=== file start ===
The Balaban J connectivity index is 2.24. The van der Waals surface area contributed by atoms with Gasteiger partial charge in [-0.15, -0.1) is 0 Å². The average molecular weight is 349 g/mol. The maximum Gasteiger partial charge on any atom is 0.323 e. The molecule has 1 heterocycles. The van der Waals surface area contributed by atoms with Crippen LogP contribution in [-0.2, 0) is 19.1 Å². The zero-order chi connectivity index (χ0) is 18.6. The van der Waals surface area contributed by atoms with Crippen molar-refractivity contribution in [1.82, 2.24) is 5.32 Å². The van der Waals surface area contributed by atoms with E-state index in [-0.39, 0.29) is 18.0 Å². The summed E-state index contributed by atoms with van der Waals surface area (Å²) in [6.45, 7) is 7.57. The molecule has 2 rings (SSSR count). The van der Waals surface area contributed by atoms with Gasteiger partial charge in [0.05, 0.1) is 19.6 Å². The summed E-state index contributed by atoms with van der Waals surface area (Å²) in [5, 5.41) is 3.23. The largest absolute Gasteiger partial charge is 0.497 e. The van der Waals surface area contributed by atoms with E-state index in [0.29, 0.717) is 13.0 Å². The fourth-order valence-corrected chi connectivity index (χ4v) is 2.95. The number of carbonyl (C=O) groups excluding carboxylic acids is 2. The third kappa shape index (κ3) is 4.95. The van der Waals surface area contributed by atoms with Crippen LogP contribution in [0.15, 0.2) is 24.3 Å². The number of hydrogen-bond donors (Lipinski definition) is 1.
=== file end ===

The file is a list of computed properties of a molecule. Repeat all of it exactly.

The Balaban J connectivity index is 2.24. The van der Waals surface area contributed by atoms with Gasteiger partial charge in [-0.15, -0.1) is 0 Å². The average molecular weight is 349 g/mol. The maximum Gasteiger partial charge on any atom is 0.323 e. The molecule has 1 heterocycles. The van der Waals surface area contributed by atoms with Crippen LogP contribution in [-0.2, 0) is 19.1 Å². The zero-order chi connectivity index (χ0) is 18.6. The van der Waals surface area contributed by atoms with Crippen molar-refractivity contribution in [1.82, 2.24) is 5.32 Å². The van der Waals surface area contributed by atoms with E-state index in [-0.39, 0.29) is 18.0 Å². The summed E-state index contributed by atoms with van der Waals surface area (Å²) in [6.45, 7) is 7.57. The molecule has 2 rings (SSSR count). The van der Waals surface area contributed by atoms with Gasteiger partial charge in [0.05, 0.1) is 19.6 Å². The summed E-state index contributed by atoms with van der Waals surface area (Å²) in [5, 5.41) is 3.23. The largest absolute Gasteiger partial charge is 0.497 e. The van der Waals surface area contributed by atoms with E-state index in [0.29, 0.717) is 13.0 Å². The fourth-order valence-corrected chi connectivity index (χ4v) is 2.95. The number of carbonyl (C=O) groups excluding carboxylic acids is 2. The third kappa shape index (κ3) is 4.95. The van der Waals surface area contributed by atoms with Crippen LogP contribution in [0.15, 0.2) is 24.3 Å². The number of hydrogen-bond donors (Lipinski definition) is 1.